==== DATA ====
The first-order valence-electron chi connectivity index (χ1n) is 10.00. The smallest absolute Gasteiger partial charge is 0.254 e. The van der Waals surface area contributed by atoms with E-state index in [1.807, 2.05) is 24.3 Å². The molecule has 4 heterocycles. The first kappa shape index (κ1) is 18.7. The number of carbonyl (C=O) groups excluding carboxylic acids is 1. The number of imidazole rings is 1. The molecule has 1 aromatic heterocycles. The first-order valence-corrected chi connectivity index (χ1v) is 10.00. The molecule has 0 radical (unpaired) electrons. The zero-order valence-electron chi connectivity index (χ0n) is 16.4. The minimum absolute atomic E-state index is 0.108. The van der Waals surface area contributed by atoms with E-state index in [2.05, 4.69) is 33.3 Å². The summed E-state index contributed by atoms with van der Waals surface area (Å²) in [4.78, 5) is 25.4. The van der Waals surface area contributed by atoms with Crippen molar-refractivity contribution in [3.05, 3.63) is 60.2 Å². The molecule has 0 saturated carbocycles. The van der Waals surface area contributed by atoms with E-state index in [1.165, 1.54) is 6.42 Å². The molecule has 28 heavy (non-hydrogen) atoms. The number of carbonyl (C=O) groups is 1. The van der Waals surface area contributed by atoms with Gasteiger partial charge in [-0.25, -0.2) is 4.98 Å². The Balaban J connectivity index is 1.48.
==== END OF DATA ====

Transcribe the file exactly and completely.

The first-order valence-electron chi connectivity index (χ1n) is 10.00. The smallest absolute Gasteiger partial charge is 0.254 e. The van der Waals surface area contributed by atoms with E-state index in [1.807, 2.05) is 24.3 Å². The molecule has 4 heterocycles. The first kappa shape index (κ1) is 18.7. The number of carbonyl (C=O) groups excluding carboxylic acids is 1. The number of imidazole rings is 1. The molecule has 1 aromatic heterocycles. The first-order valence-corrected chi connectivity index (χ1v) is 10.00. The molecule has 0 radical (unpaired) electrons. The zero-order valence-electron chi connectivity index (χ0n) is 16.4. The minimum absolute atomic E-state index is 0.108. The van der Waals surface area contributed by atoms with E-state index in [2.05, 4.69) is 33.3 Å². The summed E-state index contributed by atoms with van der Waals surface area (Å²) in [4.78, 5) is 25.4. The van der Waals surface area contributed by atoms with Crippen molar-refractivity contribution in [3.05, 3.63) is 60.2 Å². The molecule has 0 saturated carbocycles. The van der Waals surface area contributed by atoms with E-state index in [1.165, 1.54) is 6.42 Å². The molecule has 28 heavy (non-hydrogen) atoms. The number of carbonyl (C=O) groups is 1. The van der Waals surface area contributed by atoms with Gasteiger partial charge in [-0.25, -0.2) is 4.98 Å². The Balaban J connectivity index is 1.48.